Best RPG – Hero Kids

Hero Kids CoverI read a lot of RPGs in 2014 but only reviewed around five products. Out of these products two stood out. I really thought the Trail Of Cthulhu Resource Book & Keeper’s Screen and Hero Kids were the standouts. I gave the nod to Hero Kids because of the enjoyment it has brought to me and my kids. Even now the boys beg to continue their Hero Kids adventures. Right now they are going through a kid friendly version of the Temple Of Elemental Evil and having a blast. I will have to write up some of the details from the run and post it to the blog. 😀 (Note that the Hero Kids article about our first session has also brought traffic and comments to my site which I appreciate. 😉 )

Best Session – Session #11 – Daring Tale #6 – The Palladium Peril

I played Daring Tales Of Adventure with my main RPG group in 2014. There were a TON of great sessions to pick but I went with Session #11. Session #11 had our illustrious heroes confronting a fencing master, performing a rescue on a train, and a cliffhanger at the Coliseum in Rome!

Please reply if you have any comments. 🙂


Review of Daring Tales Of Adventure Compendiums By Triple Aces Games

December 08, 2014 By: John Taber Category: Daring Tales Of Adventure News, Games, Product Reviews

Daring Tales Of Adventure 3

-== What is it? ==-

The Daring Tales Of Adventure Compendiums (DTOA) are sets of four pulp adventures for Savage Worlds. They are published by Triple Aces Games as part of their Daring Tales series. Currently there are four volumes. A set of characters are provided for use with the scenarios.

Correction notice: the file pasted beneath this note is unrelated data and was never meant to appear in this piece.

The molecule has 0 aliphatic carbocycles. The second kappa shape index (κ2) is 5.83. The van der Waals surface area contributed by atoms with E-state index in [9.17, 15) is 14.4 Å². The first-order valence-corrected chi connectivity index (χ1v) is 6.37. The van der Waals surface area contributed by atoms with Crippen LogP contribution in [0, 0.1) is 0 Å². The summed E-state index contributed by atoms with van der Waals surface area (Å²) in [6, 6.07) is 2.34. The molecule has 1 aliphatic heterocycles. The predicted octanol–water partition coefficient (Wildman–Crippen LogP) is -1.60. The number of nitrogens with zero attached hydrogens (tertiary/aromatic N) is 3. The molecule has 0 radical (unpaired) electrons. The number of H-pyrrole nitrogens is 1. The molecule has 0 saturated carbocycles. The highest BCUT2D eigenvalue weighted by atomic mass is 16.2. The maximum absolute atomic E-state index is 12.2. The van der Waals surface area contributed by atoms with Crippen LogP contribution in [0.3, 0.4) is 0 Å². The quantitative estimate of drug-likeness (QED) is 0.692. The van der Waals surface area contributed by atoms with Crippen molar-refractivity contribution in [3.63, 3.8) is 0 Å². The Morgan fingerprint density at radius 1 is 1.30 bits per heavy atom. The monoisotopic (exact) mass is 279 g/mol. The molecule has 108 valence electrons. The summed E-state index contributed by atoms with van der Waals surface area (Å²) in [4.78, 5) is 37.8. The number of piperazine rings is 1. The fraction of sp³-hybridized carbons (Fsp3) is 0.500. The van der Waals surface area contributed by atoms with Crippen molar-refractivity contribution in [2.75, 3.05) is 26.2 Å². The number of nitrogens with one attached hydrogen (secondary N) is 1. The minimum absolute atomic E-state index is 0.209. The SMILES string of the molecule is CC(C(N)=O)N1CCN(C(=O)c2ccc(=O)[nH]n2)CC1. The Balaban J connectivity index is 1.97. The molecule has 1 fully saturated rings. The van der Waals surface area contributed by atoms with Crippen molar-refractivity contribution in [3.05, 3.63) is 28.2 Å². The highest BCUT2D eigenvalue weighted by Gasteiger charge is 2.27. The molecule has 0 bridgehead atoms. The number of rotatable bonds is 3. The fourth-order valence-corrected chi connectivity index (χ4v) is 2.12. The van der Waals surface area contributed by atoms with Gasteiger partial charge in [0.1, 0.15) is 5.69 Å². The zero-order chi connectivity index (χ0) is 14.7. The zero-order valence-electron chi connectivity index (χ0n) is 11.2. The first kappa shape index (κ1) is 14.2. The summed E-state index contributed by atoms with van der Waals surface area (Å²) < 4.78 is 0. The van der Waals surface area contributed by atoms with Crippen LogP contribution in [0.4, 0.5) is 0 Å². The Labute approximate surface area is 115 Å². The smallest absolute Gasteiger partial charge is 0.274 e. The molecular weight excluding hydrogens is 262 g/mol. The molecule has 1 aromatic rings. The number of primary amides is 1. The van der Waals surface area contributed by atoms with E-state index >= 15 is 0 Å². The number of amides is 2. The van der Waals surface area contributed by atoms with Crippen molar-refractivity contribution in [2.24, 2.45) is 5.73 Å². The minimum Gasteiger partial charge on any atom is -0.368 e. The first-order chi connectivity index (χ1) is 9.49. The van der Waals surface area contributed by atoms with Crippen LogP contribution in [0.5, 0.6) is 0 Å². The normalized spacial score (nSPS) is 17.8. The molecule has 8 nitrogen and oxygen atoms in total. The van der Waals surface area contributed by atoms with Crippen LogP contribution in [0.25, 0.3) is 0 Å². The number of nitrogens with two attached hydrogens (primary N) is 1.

These softcover books have color covers and entirely black and white interiors. The books are 6” x 9” and are roughly 112 pages in length. I am reviewing print copies of the Daring Tales Of Adventure Compendiums that I bought. I ran all of the adventures in the first three compendiums. I own and have read all four books.

-== What I Like ==-

My favorite thing about the DTOA adventures is how they capture all of the traditional iconic pulp elements. There are adventures with Nazis that have jetpacks, ancient Hollow Earth tribesman, strange Egyptian snake cults, mad scientists, zeppelins, etc. Each adventure also has several types of encounters. What pulp adventure is complete without a chase!?! Don’t forget a fist fight! Also the crazy locations are right out of the pulps. Ancient Templar tombs, exotic Turkish baths, etc.

The DTOA adventures can also chain off of each other. For example, a bad guy might escape at the end of one adventure to appear in a future story. This is a classic pulp staple.

The Savage Worlds stat blocks for the villains, monsters, and NPCs are for the most part complete and thought out. I did have to make some tweaks based on the changes in Savage Worlds Deluxe but overall the characters held up well.